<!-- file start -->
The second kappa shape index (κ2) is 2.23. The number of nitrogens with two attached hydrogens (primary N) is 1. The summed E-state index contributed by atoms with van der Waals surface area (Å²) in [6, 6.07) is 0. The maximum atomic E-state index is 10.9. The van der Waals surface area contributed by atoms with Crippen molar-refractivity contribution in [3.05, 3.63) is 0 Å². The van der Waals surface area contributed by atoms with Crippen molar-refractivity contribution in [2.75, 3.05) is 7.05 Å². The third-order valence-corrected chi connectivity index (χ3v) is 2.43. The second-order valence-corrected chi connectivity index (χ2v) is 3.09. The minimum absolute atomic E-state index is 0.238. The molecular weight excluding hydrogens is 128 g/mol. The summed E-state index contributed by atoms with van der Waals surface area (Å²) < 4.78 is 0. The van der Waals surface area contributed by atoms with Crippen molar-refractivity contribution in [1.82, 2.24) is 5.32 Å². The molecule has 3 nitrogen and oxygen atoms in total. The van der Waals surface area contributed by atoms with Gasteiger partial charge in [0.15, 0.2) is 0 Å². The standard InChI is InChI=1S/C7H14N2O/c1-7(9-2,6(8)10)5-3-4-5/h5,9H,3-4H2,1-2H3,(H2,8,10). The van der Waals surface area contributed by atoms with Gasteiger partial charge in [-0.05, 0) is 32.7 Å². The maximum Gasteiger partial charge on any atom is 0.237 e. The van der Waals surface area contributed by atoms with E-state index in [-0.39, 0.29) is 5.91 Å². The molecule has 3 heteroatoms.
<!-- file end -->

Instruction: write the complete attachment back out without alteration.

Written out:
The second kappa shape index (κ2) is 2.23. The number of nitrogens with two attached hydrogens (primary N) is 1. The summed E-state index contributed by atoms with van der Waals surface area (Å²) in [6, 6.07) is 0. The maximum atomic E-state index is 10.9. The van der Waals surface area contributed by atoms with Crippen molar-refractivity contribution in [3.05, 3.63) is 0 Å². The van der Waals surface area contributed by atoms with Crippen molar-refractivity contribution in [2.75, 3.05) is 7.05 Å². The third-order valence-corrected chi connectivity index (χ3v) is 2.43. The second-order valence-corrected chi connectivity index (χ2v) is 3.09. The minimum absolute atomic E-state index is 0.238. The molecular weight excluding hydrogens is 128 g/mol. The summed E-state index contributed by atoms with van der Waals surface area (Å²) < 4.78 is 0. The van der Waals surface area contributed by atoms with Crippen molar-refractivity contribution in [1.82, 2.24) is 5.32 Å². The molecule has 3 nitrogen and oxygen atoms in total. The van der Waals surface area contributed by atoms with Gasteiger partial charge in [0.15, 0.2) is 0 Å². The standard InChI is InChI=1S/C7H14N2O/c1-7(9-2,6(8)10)5-3-4-5/h5,9H,3-4H2,1-2H3,(H2,8,10). The van der Waals surface area contributed by atoms with Gasteiger partial charge in [-0.05, 0) is 32.7 Å². The maximum Gasteiger partial charge on any atom is 0.237 e. The van der Waals surface area contributed by atoms with E-state index in [-0.39, 0.29) is 5.91 Å². The molecule has 3 heteroatoms.